Something does not compute here. The SecureList blog post says that the port knocking works by getting a raw socket from pcap and looking at the ack. On any Linux system I've ever used, this DOES require root privileges. And yet, they also claims it does not need any special privileges?

From what I gather from the linked articles from the summary link, you need root and command line access to install it, but after it is installed, it doesn't take root to activate it. That said, if somebody has access to root or the command line, you need a new security administrator.

about two weeks ago
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Stealthy Linux Trojan May Have Infected Victims For Years

Dcnjoe60 Click-bait (129 comments)

From the article link to from the article in the summary:

Although Linux variants from the Turla framework were known to exist, we haven't seen any in the wild yet.

It might be because you need root and command line access to install it. After that, however, it can be activated without root.

about two weeks ago
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The Failed Economics of Our Software Commons

Dcnjoe60 Freeriders? (205 comments)

It would seem that if your business has an interest in the direction that something like OpesnSSL is going, then said business will provide developers to work on it. While there are always going to be freeriders, they don't cost you any more to the develop the software than if there were not. On the other hand, if you owned the software instead of relying on the community to do the brunt of the development work for you, then you would be in a position to sell it to the supposed freeloaders. Of course, your costs would go up to develop it totally in house and there is no guarantee they would pay versus going elsewhere. It seems like everybody wins with the current system.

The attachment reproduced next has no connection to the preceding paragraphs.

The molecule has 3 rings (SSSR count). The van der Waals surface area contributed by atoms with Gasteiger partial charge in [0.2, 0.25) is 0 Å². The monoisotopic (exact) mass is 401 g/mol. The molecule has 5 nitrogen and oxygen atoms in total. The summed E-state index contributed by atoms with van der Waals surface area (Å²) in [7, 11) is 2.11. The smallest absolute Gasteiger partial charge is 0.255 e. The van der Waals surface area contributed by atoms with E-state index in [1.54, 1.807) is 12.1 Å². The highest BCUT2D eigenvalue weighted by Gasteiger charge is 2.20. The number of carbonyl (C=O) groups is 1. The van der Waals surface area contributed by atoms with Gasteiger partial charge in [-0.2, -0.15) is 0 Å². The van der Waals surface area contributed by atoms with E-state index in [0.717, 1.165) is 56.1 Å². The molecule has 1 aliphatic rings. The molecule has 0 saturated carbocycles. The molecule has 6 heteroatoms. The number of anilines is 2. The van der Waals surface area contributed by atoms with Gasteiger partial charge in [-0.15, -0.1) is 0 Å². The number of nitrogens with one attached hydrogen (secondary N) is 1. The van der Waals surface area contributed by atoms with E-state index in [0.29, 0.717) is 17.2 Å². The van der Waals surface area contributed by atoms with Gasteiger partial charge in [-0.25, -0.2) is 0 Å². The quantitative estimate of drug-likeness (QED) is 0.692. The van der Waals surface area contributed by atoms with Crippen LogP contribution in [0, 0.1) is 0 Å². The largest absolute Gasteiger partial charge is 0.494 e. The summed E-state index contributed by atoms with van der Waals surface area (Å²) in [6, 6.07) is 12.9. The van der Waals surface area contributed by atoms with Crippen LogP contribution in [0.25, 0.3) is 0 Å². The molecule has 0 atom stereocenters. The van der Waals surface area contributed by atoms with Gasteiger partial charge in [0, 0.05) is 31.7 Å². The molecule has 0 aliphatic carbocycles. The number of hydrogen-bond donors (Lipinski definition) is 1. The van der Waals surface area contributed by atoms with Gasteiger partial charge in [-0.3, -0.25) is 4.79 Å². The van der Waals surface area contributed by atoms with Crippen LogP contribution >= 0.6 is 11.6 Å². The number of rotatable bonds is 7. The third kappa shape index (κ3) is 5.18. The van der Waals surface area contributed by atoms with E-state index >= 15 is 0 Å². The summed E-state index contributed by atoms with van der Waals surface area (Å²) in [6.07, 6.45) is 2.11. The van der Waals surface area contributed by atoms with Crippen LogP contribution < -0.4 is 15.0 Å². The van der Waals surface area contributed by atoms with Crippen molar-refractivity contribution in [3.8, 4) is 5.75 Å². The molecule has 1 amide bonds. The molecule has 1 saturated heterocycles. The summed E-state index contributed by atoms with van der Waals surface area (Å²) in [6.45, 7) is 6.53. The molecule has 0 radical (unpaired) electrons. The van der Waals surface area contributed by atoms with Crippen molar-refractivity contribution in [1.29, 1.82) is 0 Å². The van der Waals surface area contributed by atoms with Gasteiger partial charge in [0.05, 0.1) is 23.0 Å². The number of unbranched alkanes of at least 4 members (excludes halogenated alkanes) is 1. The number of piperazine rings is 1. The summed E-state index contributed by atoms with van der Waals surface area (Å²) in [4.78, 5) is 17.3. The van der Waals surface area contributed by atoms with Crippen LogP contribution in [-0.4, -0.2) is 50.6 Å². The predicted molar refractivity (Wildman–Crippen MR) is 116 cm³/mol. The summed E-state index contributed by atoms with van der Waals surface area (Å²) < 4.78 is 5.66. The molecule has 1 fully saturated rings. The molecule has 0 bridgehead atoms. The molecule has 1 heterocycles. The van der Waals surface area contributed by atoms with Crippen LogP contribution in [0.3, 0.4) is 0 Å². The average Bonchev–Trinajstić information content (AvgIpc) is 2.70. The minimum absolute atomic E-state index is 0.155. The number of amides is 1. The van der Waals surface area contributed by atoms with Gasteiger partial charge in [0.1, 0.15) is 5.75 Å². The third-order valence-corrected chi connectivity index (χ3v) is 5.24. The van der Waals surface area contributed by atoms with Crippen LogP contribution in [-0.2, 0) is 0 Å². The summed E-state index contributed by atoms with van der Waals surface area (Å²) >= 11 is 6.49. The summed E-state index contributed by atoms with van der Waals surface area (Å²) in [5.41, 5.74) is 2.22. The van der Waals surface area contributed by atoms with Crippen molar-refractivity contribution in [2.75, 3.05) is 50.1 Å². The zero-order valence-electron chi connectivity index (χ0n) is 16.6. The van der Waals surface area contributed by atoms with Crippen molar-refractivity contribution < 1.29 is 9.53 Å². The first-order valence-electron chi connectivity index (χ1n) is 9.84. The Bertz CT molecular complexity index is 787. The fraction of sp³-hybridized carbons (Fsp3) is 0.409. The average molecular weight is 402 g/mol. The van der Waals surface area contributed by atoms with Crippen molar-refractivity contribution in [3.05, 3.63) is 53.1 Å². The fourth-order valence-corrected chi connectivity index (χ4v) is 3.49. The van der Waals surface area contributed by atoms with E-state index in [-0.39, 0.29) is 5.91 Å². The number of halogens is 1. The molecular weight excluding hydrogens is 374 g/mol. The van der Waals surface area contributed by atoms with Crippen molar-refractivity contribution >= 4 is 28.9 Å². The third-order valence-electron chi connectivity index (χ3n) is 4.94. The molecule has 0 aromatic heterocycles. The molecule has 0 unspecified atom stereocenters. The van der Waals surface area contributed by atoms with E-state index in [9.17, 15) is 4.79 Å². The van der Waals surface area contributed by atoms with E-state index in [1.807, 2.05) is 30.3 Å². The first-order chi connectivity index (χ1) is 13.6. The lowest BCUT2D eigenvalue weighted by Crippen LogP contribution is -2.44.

about two weeks ago
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Asteroid Impacts May Have Formed Life's Building Blocks

Dcnjoe60 Re:why is it always comets and asteroids? (46 comments)

Why is it that astrophysicists always think that biogenesis and evolution have to come at the point of a comet or asteroid?"

Because they aren't biologists or some other -ist.

about two weeks ago
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Facebook Founder Presents Vision For The New Republic, Many Resign In Protest

Dcnjoe60 Re: Who cares... (346 comments)

Other than FOX on TV, which national media outlets are there that aren't left wing liberal biased? In Canada all of our media was left biased and so a new newspaper had to be created to give balance for the other 50% who aren't lefties. We now have The National Post. Conservatives also now have The SUN and Sun News Network TV channel.

It's ironic that if news networks simply reported the news instead of editorializing it, they wouldn't be liberal or conservative, they would just be news.

about two weeks ago
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US Treasury Dept: Banks Should Block Tor Nodes

Dcnjoe60 $24 million out of how much? (84 comments)

$24 million sounds like a lot, but it is just a fraction of what was lost to hackers. Tor is an easy target, though, it will have little impact. It lets the country think something is being done, but it will have little impact. It's kind of like going after college kids for downloading songs and movies when in SE Asia, they are being duplicated by the truck load for resale.

Tor just makes it hard to track who did it. Banks and financial institutions need to beef up their security regardless of tor or not.

about two weeks ago
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'Mirage Earth' Exoplanets May Have Burned Away Chances For Life